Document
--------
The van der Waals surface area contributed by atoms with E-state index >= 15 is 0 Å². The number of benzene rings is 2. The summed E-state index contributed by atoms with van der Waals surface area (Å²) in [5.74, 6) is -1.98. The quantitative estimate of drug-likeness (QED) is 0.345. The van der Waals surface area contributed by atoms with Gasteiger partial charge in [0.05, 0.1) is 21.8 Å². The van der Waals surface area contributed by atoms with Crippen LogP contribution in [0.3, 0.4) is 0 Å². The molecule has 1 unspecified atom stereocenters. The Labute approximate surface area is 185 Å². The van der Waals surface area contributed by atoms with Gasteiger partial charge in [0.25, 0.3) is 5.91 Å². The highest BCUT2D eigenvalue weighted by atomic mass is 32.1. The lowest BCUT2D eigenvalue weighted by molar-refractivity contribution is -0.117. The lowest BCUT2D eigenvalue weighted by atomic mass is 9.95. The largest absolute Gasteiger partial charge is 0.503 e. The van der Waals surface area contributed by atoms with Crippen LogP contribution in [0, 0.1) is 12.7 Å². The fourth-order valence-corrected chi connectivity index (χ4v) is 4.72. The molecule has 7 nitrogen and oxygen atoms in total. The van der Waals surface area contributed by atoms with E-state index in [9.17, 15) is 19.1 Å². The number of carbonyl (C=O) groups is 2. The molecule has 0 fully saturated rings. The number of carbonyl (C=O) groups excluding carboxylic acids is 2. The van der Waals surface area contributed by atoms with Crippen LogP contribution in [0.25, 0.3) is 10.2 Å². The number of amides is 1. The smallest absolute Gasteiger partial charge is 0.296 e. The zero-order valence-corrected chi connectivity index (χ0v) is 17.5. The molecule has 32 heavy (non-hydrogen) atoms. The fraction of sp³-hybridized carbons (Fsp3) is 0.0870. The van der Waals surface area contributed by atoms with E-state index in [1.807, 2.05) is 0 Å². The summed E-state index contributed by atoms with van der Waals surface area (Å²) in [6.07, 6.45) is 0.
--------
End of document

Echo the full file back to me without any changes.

The van der Waals surface area contributed by atoms with E-state index >= 15 is 0 Å². The number of benzene rings is 2. The summed E-state index contributed by atoms with van der Waals surface area (Å²) in [5.74, 6) is -1.98. The quantitative estimate of drug-likeness (QED) is 0.345. The van der Waals surface area contributed by atoms with Gasteiger partial charge in [0.05, 0.1) is 21.8 Å². The van der Waals surface area contributed by atoms with Crippen LogP contribution in [0.3, 0.4) is 0 Å². The molecule has 1 unspecified atom stereocenters. The Labute approximate surface area is 185 Å². The van der Waals surface area contributed by atoms with Gasteiger partial charge in [0.25, 0.3) is 5.91 Å². The highest BCUT2D eigenvalue weighted by atomic mass is 32.1. The lowest BCUT2D eigenvalue weighted by molar-refractivity contribution is -0.117. The lowest BCUT2D eigenvalue weighted by atomic mass is 9.95. The largest absolute Gasteiger partial charge is 0.503 e. The van der Waals surface area contributed by atoms with Crippen LogP contribution in [0, 0.1) is 12.7 Å². The fourth-order valence-corrected chi connectivity index (χ4v) is 4.72. The molecule has 7 nitrogen and oxygen atoms in total. The van der Waals surface area contributed by atoms with E-state index in [9.17, 15) is 19.1 Å². The number of carbonyl (C=O) groups is 2. The molecule has 0 fully saturated rings. The number of carbonyl (C=O) groups excluding carboxylic acids is 2. The van der Waals surface area contributed by atoms with Crippen LogP contribution in [0.25, 0.3) is 10.2 Å². The number of amides is 1. The smallest absolute Gasteiger partial charge is 0.296 e. The zero-order valence-corrected chi connectivity index (χ0v) is 17.5. The molecule has 32 heavy (non-hydrogen) atoms. The fraction of sp³-hybridized carbons (Fsp3) is 0.0870. The van der Waals surface area contributed by atoms with E-state index in [1.807, 2.05) is 0 Å². The summed E-state index contributed by atoms with van der Waals surface area (Å²) in [6.07, 6.45) is 0.